Abdulbasit Shuaib and Yusuf Ibrahim 29/10/19
Brexit is a term used to describe the scheduled withdrawal of the UK (United Kingdom) from the EU (European Union).
This is a process that was birthed in the aftermath of a 2016 UK – EU membership referendum, where majority of UK voters voted to leave the European Union.
Over the years, there has been series of negotiation and re-negotiation to reach a withdrawal agreement which will form the basis of the post-divorce relationship between both parties.
However, these efforts have been met with a deluge of obstacles, the most recent being the UK Parliament suggesting a further extension of the Brexit deadline and Prime Minister Boris Johnson calling for a General Election in December.
Evidently, the effects of Brexit have been strongly felt by the UK economy with the British Pounds (“GBP”) shedding over 21% since the exit process began in 2016.
This could be further worsened as vast majority of economic projections suggest that Brexit will harm the UK economy both in the short and long term.
Although, Brexit is a political and economic issue relating to the United Kingdom, the effect is far-reaching and cuts across the global economy.
The International Monetary Fund (“IMF”) downgraded its global economic growth outlook for 2019 to 3.6% with emerging economies expected to grow by 4.1% (following a 4.5% growth recorded in 2018) citing the trade war between US and China and uncertainty regarding Brexit’s outcome.
How will Brexit affect Nigeria?
It is quite difficult to draw extensive and clear cut conclusions on the impact of Brexit on Nigeria’s economy, as this situation is the first of its kind and hence there exists no precursor to be employed as a basis for analysis. However, our study on the trade relations and economic interactions between the UK and Nigeria discloses the following findings as consequences of the planned British exit on Nigeria’s economy.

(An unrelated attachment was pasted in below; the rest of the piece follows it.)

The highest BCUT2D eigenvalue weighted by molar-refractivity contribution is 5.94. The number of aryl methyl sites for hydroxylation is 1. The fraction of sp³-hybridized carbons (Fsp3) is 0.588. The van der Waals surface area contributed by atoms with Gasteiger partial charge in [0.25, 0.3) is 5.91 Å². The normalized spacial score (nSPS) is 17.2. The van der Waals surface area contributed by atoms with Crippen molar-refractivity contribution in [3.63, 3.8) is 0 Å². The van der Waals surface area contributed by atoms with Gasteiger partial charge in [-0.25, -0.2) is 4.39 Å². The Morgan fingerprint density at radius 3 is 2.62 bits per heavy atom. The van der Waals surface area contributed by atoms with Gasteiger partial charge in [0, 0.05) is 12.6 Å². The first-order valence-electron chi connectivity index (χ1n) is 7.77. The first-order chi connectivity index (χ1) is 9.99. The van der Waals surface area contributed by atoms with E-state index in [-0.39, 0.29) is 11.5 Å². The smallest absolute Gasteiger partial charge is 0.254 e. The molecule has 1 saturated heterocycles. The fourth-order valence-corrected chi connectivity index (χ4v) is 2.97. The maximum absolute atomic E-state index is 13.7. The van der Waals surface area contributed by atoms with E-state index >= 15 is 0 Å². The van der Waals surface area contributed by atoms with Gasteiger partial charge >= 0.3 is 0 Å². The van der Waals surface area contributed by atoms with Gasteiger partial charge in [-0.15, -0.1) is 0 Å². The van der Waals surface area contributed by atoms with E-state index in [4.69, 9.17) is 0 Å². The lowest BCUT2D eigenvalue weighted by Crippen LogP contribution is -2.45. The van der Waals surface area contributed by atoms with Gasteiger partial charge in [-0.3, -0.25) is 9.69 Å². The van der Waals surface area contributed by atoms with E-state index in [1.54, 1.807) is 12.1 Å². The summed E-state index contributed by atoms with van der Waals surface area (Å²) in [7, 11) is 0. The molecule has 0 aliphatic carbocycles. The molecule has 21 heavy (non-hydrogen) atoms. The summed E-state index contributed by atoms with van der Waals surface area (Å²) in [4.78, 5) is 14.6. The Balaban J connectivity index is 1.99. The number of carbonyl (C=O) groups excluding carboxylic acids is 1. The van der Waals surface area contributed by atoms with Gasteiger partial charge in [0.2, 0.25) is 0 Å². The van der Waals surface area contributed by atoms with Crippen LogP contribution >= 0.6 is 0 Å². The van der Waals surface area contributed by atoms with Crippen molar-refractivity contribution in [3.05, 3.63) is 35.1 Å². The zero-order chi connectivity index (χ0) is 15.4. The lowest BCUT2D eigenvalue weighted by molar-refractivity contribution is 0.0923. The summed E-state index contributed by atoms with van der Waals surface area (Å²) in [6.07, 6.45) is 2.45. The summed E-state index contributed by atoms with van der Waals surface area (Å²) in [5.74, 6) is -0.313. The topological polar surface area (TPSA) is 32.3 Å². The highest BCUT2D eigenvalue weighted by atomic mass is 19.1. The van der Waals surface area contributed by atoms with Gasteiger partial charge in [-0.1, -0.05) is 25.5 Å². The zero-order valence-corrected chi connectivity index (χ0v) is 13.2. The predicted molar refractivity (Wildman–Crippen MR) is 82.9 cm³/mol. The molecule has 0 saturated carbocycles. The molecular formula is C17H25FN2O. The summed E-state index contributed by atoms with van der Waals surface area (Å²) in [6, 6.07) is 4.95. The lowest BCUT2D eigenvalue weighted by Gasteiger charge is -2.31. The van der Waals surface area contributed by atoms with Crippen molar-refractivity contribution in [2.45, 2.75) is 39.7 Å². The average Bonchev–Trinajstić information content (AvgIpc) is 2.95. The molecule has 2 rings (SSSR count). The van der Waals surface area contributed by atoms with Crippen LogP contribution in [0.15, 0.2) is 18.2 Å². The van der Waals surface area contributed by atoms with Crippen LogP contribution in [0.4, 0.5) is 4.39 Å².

Investments and remittances
Brexit presents significant economic and political uncertainty. For the average investor, unpredictability means danger! Foreign investors would be weary of investing in emerging economies such as Nigeria’s. Over the years, Foreign direct investments (“FDI”) in Nigeria has declined significantly by a cumulative average rate of 19% between 2014 and 2018 with the largest decline recorded in 2017 and 2018 (post Brexit referendum periods).
On the other hand, remittances to Nigeria is the second highest in Africa growing at an average rate of 4% between 2014 and 2018 with the largest growths experienced in 2017 and 2018.
Although correlation does not imply causation, we could assume that Brexit has contributed to the trend experienced in both FDI and Remittances. This could continue in the foreseeable period following the breakup of the UK and EU’s economic relationship.
With the projected slowdown in economic activities across nations, emerging economies heavily reliant on commodity export for revenue generation are expected to experience decline in revenue as demand for commodities are weak during periods economic deceleration.
In 2016, oil prices declined by 17% year on year (y/y). This led to a slowdown in Nigeria’s economic growth process, which eventually saw it slip into recession.
Around 32% of Nigeria’s 2020 projected revenue will come from oil, but with Brexit expected to come into full effect in 2020, it might be too early to lay emphasis on the impact on oil revenue, vice Nigeria’s economic performance.
With respect to human capital, we might witness an exodus of skilled workers and talented students to the united Kingdom in the aftermath of a successful Brexit. The current British government under the leadership of Boris Johnson has defined its post-Brexit approach to immigration as one which looks to attract “Skilled Migrants”.
In line with the stated, the UK government has granted a further 2-years post study stay to international students who have attended a recognised UK higher institution.
According to Study in-Uk (“SI-UK”), Nigeria ranks 9th amidst country of origin of international students’ population.
On the job scene, 26% of Doctors practising in the UK are from non-EU countries, with a chunk of that percentage coming from Nigeria. A continued relaxation of immigration policy in the UK will most likely lead to human human capital flight in Nigeria, post-Brexit.
In conclusion; in order to mitigate the economic effects of British exit from the European common market on Nigeria, the federal government must show seriousness in its economic diversification plan (if such exists), as a means to boost revenue generation.
The federal government must also create the enabling environment for small and medium scale businesses, as well as local industries to thrive, thereby driving domestic investment and discouraging brain drain.